I have just enough time for one more of the amazing sunsets here.



I take another shuttle bus from San Juan del Sur out to a staggering bad road down to Playa Medera, which is supposed to be the best break around the town. this time I was travelling with Mario from Surf Nica Waves ( )

First impressions were that it was mobbed and even if there was plenty of eye candy knocking about looking fantastic in their swimwear there were certainly too many people in the water for the waves which are not as good as the ones I scored the day before at Hermosa. 


I travelled to the beach with a fun couple from Calgary in Canada called Gerald and Jenny and they are kind enough to keep a watchful eye on my stuff when I paddle out into the line up.

This picture is a great shot of me bursting through one of the waves and you can see the beach behind me which is lined with golden sand. 

DCIM100GOPROMy tan is sufficiently good now that I do not need to wear a rash vest to protect me from the sun so I am just in shorts for this session.

I dont know if it is for that reason but I am on fire today bagging the best rides that I saw caught by anybody in the water. I am getting whooped and hollered as I charge down the line of one. You can see me and my belly having fun in this shot, which was taken just before I nearly landed a floater of top of somebody. His duck dive was as good as it needed to be so no harm was done.

DCIM101GOPROA great day and a fantastic surf for my last session in Nicaragua.

I even saw another suspiciously big fish in the water and you can see me trying to explain that I had seeen a Tiburon (Spanish for Shark) between us and the beach to one of the locals


DCIM100GOPROFrom San Juan del Sur which is well appointed with surf shops and shuttle buses to nearby beaches I sign up with the Good Times Surf Shop to get a lift to Playa Hermosa.

Having seen the state of some of the coast roads the day before I didn’t want to risk the bug and the shuttle was only $10 for the return trip. A bouncy 15 minute ride there later I know it was the right move.

DCIM100GOPROThere is a small group of cabanas on the huge beach set up to provide drinks for the thirsty surfers, sun bathers and swimmers. We are dropped off and told to be ready for the return journey a few hours later.

I leave my stuff on the beach under the watchful eye of the American and Canadian girls who took the shuttle with me, whilst Guillem who is also from Canada paddles out into the sand bottomed beach break with me.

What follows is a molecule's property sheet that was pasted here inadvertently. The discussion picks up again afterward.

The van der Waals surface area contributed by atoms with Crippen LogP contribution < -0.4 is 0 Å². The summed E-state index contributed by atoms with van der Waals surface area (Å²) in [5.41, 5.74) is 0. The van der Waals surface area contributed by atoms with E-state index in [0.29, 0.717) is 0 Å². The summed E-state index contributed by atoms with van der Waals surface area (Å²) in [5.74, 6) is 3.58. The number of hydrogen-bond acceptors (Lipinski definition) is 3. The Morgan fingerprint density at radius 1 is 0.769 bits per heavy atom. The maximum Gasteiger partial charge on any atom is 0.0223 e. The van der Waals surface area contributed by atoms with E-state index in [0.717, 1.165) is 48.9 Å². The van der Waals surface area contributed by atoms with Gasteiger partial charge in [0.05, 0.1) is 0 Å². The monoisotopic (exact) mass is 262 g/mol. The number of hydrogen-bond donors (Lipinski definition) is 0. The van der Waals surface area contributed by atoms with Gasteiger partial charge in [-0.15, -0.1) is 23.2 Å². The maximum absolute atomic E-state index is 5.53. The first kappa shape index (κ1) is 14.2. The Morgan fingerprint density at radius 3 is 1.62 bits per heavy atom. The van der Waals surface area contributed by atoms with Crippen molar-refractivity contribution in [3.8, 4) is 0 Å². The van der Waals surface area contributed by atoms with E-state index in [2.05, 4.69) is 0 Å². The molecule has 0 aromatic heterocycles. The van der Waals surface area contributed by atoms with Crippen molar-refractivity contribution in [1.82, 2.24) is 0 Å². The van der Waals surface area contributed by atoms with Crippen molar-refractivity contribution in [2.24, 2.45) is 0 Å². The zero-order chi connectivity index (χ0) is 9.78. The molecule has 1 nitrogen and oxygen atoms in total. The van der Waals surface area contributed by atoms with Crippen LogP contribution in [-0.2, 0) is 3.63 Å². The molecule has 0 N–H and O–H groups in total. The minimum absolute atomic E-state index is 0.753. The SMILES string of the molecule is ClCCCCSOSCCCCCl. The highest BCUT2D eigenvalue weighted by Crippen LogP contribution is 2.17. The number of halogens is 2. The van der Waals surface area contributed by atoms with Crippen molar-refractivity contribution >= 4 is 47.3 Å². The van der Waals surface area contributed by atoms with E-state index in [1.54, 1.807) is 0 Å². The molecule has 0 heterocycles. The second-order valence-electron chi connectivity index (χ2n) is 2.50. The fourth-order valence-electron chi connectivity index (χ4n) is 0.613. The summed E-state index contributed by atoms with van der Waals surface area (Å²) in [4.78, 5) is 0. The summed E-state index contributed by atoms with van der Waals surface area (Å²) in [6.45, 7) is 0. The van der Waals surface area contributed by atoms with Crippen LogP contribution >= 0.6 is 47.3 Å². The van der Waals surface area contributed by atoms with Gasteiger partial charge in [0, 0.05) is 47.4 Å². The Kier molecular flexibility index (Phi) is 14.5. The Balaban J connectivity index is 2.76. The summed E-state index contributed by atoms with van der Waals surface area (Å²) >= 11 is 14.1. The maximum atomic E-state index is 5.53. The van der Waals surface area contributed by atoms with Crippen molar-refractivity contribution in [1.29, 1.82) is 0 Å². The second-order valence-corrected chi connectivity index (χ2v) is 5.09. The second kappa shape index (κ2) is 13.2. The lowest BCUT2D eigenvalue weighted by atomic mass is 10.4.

DCIM100GOPROGuillem only has  a few days of surfing under his belt so finds the paddle out a bit challenging, but I am quickly into my game scoring two fantasticly long lefts as soon as I paddle out. This was the picture of the session

On the second of the waves I nearly fell off after being distracted by the fact that I surfed directly over the top of two rays heading the other way. The water is so clear I could easily make them out as I leant on my heels to make the bottom turn going left.

wpid-IMAG1408.jpgI caught a few more waves but the other big news for today was that I saw my first shark in the water. It was about twenty metres from me and wasn’t moving much so I didn’t feel too concerned by its presence, which surprised me as much as anybody.

It was curled up as though it might be eating something and I only got a good look at its tail which was swishing about above the water. (Later scrutiny of my shark playing cards would suggest that it was the King of Diamonds, a blue shark.)

It didn’t move towards me, and I alerted Guillem to its presence so the two of us stayed a wee bit closer to one and other for a while but it soon disappeared from sight, which is more unnerving that actual knowing where it is. However after a minute or two of scanning the area around us we just got on with surfing again.

Final note: 40 waves baby!!! Half way to my target. Woooooo-Hoooooo!


Palm SundayIt is the start of Easter week and being a Catholic country everyone is suitably in the mood.

There was a procession through the centre of town with everyone carrying palms as a nod to Jesus’s arrival in Jerusalem a few years back.

As an aside it is also worth saying that everyone is rather pleased here that the latest Pope comes from Latin America.